Cooperstown Castoffs

One of the things I like about Cooperstown voting is seeing the guys who get a vote or two. You always know its some writer who’s buddies with a player, owes him a favor, or just honestly think that he is actually is hall of famer. Whatever the reason, I am assumed. This years bunch:

Rod Beck 2 votes

Sadly, Rod Beck died last year. I’m not going to dwell on the fact that he got two votes. A couple of writers thought it’d be a nice gesture to give Beck a couple of votes posthumosly and that’s fine by me.

 Travis Fryman 2

I know very little about Travis Fryman. I know that he played for the Tigers and Indians. I know Travis Fryman was not a Hall of Famer. Hey, I didn’t know he hasn’t played since 2002. If someone’s a Hall of Famer, you should notice when they’re gone.

Fryman’s baseball reference page

Robb Nen 2

If Rob Nen would have managed play past the age of 32, there’s a chance he could have gotten more than 2 votes. Nen was a good closer. I remember watching him with the Marlins and the Giants and he had some nasty stuff. 314 saves and a career 2.98 ERA are good numbers. Even he had played 5 more years, he’d probably be in the boat as Lee Smith. Smith has 478 saves and he’s not in.  

Nen’s baseball reference  page

Shawon Dunston 1

Dunston played 18 seasons and batted .269 for his career. Why he got a vote? I don’t know. The only reason I think of is that his brother is a reporter. When I’d watch the Braves when I was kid and they’d play the Cubs or the Giants and Dunston was playing for them, I thought he was a good player. When we are kids, sometimes we like a player not because they’re good but we think they’re good because they’re playing baseball. Dunston always seemed to be laughing and smiling and I thought that because of that he was good. Bear in mind that I was 7 or 8 at the time. Time had past and once I realized what the numbers at the bottom of the screen meant, I realized Dunston was not a good player. I heard he’s a good clubhouse presence (don’t tell the O’s) and hey, as a bench player, you could do worse (look at the O’s benches the past couple seasons).

 Dunston’s baseball reference page

 Chuck Finley 1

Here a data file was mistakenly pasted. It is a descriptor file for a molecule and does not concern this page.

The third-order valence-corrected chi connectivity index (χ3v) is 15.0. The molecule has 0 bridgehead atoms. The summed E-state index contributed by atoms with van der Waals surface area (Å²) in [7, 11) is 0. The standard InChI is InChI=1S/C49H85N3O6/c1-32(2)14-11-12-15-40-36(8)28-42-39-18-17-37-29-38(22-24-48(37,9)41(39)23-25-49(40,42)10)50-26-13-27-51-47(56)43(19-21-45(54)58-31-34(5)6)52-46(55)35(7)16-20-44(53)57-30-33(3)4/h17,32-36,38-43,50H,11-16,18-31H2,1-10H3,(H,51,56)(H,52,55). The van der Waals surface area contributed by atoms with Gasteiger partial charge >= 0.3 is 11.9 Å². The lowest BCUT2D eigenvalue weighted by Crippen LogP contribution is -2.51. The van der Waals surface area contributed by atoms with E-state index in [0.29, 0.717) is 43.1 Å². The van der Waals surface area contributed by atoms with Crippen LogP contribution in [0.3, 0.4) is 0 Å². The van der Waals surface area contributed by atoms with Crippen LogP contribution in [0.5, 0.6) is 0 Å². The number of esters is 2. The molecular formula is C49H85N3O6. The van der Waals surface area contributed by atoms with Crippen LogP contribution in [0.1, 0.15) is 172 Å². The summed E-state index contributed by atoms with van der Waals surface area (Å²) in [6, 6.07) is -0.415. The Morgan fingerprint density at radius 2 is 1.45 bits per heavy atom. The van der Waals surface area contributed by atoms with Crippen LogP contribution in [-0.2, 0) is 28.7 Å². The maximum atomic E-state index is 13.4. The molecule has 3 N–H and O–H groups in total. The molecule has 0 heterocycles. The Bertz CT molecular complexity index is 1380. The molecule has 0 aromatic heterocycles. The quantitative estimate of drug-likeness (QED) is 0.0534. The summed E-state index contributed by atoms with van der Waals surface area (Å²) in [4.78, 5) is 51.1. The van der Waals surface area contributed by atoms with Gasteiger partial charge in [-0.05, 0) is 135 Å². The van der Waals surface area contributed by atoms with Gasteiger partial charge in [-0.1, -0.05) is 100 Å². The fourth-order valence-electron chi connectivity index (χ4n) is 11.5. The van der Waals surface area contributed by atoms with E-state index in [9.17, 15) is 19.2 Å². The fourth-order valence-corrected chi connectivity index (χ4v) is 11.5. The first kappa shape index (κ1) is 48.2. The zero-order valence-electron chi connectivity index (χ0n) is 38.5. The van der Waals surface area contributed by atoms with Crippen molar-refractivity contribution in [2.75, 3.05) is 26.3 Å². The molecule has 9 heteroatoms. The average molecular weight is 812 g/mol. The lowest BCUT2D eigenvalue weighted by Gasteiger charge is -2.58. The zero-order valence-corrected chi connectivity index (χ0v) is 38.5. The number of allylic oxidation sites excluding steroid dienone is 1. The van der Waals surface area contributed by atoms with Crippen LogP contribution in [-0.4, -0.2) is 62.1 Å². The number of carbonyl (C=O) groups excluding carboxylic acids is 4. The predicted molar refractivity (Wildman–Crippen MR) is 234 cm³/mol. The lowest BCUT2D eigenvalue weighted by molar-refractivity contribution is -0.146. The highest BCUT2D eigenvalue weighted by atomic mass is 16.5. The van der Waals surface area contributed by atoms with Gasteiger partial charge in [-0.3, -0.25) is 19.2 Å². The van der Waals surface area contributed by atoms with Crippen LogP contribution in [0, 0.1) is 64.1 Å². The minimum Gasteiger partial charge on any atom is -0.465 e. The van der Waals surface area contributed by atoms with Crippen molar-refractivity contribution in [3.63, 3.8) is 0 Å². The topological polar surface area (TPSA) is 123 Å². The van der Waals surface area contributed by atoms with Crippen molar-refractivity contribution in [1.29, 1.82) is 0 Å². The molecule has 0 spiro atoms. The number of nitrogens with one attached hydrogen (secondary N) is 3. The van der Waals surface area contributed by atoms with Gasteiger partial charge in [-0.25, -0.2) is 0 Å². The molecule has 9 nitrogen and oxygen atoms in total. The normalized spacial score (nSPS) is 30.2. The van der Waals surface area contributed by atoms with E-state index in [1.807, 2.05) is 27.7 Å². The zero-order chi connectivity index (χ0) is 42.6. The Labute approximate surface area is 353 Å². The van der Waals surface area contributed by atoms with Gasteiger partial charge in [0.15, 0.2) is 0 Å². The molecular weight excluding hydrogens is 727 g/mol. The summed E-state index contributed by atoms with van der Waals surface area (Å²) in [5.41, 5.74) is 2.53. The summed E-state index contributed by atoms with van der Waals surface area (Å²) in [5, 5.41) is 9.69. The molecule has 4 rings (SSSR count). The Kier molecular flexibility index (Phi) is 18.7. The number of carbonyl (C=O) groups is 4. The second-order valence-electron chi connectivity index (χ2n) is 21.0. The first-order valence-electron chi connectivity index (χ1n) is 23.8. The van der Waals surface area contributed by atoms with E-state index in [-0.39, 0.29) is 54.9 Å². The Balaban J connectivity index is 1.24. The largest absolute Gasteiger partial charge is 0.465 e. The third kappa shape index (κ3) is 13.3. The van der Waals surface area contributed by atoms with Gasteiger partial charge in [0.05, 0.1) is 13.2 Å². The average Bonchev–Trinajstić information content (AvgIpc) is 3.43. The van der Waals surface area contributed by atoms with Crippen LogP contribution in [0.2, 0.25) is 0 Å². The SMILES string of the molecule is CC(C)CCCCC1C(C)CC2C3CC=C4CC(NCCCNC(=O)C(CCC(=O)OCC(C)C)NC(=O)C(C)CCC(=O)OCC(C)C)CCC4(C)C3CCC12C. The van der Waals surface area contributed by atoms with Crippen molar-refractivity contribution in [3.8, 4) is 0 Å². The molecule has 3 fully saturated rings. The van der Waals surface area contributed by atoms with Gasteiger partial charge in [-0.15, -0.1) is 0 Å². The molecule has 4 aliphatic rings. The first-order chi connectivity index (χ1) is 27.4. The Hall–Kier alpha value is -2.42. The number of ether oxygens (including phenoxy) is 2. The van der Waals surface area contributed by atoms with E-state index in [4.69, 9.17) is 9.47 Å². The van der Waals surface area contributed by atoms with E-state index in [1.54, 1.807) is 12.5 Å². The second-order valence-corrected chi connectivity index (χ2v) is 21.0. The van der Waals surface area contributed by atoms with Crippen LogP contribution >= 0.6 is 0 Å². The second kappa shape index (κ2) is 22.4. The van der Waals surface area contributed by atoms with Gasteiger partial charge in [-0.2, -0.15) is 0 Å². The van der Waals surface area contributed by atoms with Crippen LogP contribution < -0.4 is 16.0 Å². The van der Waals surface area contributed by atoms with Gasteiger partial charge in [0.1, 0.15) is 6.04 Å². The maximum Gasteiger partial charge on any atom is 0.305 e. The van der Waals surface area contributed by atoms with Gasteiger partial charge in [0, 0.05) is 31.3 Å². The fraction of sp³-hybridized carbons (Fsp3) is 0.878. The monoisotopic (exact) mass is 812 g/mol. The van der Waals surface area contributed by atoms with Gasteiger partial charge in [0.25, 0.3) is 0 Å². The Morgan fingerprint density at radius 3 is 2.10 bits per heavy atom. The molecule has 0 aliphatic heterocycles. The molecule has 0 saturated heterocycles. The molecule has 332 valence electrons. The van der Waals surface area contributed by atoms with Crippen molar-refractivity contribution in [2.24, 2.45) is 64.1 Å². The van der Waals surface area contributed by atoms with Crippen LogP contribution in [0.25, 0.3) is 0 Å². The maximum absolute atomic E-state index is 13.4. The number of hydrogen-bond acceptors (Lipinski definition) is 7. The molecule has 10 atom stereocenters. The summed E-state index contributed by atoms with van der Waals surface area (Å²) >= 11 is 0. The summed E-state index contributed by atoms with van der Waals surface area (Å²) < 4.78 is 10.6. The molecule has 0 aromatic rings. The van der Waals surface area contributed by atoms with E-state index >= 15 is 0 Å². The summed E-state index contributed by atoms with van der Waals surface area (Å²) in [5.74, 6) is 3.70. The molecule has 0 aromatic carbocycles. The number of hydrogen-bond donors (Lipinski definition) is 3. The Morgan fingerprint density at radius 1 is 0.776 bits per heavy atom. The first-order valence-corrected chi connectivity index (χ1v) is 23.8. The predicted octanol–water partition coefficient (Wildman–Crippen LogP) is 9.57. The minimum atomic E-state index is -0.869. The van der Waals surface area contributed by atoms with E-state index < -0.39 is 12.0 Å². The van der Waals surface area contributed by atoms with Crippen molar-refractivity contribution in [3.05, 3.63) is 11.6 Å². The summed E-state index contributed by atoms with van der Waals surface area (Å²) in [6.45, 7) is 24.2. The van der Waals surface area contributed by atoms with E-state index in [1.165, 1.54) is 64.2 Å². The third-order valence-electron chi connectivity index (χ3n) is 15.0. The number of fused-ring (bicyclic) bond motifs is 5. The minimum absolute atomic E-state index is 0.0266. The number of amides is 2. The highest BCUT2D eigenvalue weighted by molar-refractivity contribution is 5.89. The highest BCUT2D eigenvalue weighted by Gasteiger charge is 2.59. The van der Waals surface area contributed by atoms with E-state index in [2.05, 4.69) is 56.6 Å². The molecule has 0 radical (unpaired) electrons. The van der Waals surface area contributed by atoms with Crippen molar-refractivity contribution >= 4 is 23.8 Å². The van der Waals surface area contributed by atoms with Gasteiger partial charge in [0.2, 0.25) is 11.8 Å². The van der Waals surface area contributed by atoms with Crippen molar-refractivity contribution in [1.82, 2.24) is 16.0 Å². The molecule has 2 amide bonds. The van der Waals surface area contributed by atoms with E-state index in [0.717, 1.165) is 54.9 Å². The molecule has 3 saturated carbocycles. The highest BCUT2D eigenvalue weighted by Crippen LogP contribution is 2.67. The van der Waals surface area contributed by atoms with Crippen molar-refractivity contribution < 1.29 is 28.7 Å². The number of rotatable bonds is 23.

Chuck Finley was basically a .500 pitcher with a couple of great seasons early in his career. After that, he wasn’t bad…but is was a lot of 16-11 type years. That’s not what I remember him best for though. I remember Chuck Finley best for getting beat up by his D-list actress wife,  Tawny Kitaen. Kitaen’s few claims to fame was a Whitesnake video and being on an episode of Seinfeld (the bad actress girlfriend). Sorry Chuck, you have my pity but I wouldn’t vote for you.

Finley’s baseball reference page

 David Justice 1

Another trip down memory lane right here. When I was a kid, David Justice was the man. This was when I cared more about the Braves than the O’s (sad thing is that O’s were good back then too, but the Braves were on TV down here and the O’s weren’t). I had my Justice poster on the wall in my room. I had a boatload of his baseball cards. I was doing the tomahawk chop and everything. This is the first time in a long that I’ve looked up his numbers. He had some good years but he’s definately not going to Cooperstown. He wasn’t going anyway, but his name popping up in the Mitchell Report erased any chances of double digit votes. 15 years ago though, I would have been heartbroken at fact Justice wasn’t going to the hall.   

Justice’s baseball reference  page

Chuck Knoblauch 1

The only thing you have to remember about Knoblauch was the 1999 season when he had 26 errors with the Yankees. He was throwing the ball in the stands when he tried to turn a double play. The ball was going between his legs. The ball was bouncing off his head. Oh it was a glorious mess. After that he failed in oblivion.

Knoblauch’s baseball reference http://www.baseball-reference.com/k/knoblch01.shtml

 Todd Stottlemyre 1

I barely remember Todd Stottlemyre playing baseball. Vaguely, I remember him pitching for the Cards, but really…who voted for him? I have nothing else to add here.

Stottlemyre’s baseball reference page